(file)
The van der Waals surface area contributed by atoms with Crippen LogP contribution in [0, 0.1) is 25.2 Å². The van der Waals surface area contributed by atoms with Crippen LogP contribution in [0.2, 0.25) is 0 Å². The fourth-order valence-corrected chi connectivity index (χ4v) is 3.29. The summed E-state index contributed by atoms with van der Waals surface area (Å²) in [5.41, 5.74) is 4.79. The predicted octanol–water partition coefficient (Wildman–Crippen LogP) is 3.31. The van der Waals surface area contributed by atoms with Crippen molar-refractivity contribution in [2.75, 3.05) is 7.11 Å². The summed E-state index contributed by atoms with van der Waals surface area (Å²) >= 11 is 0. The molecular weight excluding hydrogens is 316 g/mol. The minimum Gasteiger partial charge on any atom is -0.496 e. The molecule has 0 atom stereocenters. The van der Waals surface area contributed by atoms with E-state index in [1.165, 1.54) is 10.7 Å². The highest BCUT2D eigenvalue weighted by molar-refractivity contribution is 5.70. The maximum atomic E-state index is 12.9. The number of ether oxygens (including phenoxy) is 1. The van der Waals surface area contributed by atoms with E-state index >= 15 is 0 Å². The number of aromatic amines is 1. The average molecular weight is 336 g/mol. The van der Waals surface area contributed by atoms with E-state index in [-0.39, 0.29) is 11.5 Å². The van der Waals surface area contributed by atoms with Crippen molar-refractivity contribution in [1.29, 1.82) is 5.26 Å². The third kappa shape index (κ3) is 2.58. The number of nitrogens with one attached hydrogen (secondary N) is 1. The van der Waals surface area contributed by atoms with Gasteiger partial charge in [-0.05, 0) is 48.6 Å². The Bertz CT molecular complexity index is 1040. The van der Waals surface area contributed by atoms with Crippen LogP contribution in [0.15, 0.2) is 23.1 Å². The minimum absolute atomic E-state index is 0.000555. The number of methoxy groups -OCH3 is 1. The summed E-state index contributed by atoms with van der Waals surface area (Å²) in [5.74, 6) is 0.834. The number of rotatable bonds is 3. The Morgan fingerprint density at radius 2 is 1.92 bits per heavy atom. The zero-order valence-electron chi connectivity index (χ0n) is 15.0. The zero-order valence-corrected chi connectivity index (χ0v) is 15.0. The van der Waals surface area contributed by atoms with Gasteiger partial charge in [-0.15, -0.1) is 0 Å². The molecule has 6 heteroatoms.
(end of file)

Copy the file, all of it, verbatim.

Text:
The van der Waals surface area contributed by atoms with Crippen LogP contribution in [0, 0.1) is 25.2 Å². The van der Waals surface area contributed by atoms with Crippen LogP contribution in [0.2, 0.25) is 0 Å². The fourth-order valence-corrected chi connectivity index (χ4v) is 3.29. The summed E-state index contributed by atoms with van der Waals surface area (Å²) in [5.41, 5.74) is 4.79. The predicted octanol–water partition coefficient (Wildman–Crippen LogP) is 3.31. The van der Waals surface area contributed by atoms with Crippen molar-refractivity contribution in [2.75, 3.05) is 7.11 Å². The summed E-state index contributed by atoms with van der Waals surface area (Å²) >= 11 is 0. The molecular weight excluding hydrogens is 316 g/mol. The minimum Gasteiger partial charge on any atom is -0.496 e. The molecule has 0 atom stereocenters. The van der Waals surface area contributed by atoms with E-state index in [1.165, 1.54) is 10.7 Å². The highest BCUT2D eigenvalue weighted by molar-refractivity contribution is 5.70. The maximum atomic E-state index is 12.9. The number of ether oxygens (including phenoxy) is 1. The van der Waals surface area contributed by atoms with E-state index >= 15 is 0 Å². The number of aromatic amines is 1. The average molecular weight is 336 g/mol. The van der Waals surface area contributed by atoms with E-state index in [-0.39, 0.29) is 11.5 Å². The van der Waals surface area contributed by atoms with Crippen molar-refractivity contribution in [1.29, 1.82) is 5.26 Å². The third kappa shape index (κ3) is 2.58. The number of nitrogens with one attached hydrogen (secondary N) is 1. The van der Waals surface area contributed by atoms with Gasteiger partial charge in [-0.05, 0) is 48.6 Å². The Bertz CT molecular complexity index is 1040. The van der Waals surface area contributed by atoms with Crippen LogP contribution in [0.15, 0.2) is 23.1 Å². The minimum absolute atomic E-state index is 0.000555. The number of methoxy groups -OCH3 is 1. The summed E-state index contributed by atoms with van der Waals surface area (Å²) in [5.74, 6) is 0.834. The number of rotatable bonds is 3. The Morgan fingerprint density at radius 2 is 1.92 bits per heavy atom. The zero-order valence-electron chi connectivity index (χ0n) is 15.0. The zero-order valence-corrected chi connectivity index (χ0v) is 15.0. The van der Waals surface area contributed by atoms with Gasteiger partial charge in [-0.15, -0.1) is 0 Å². The molecule has 6 heteroatoms.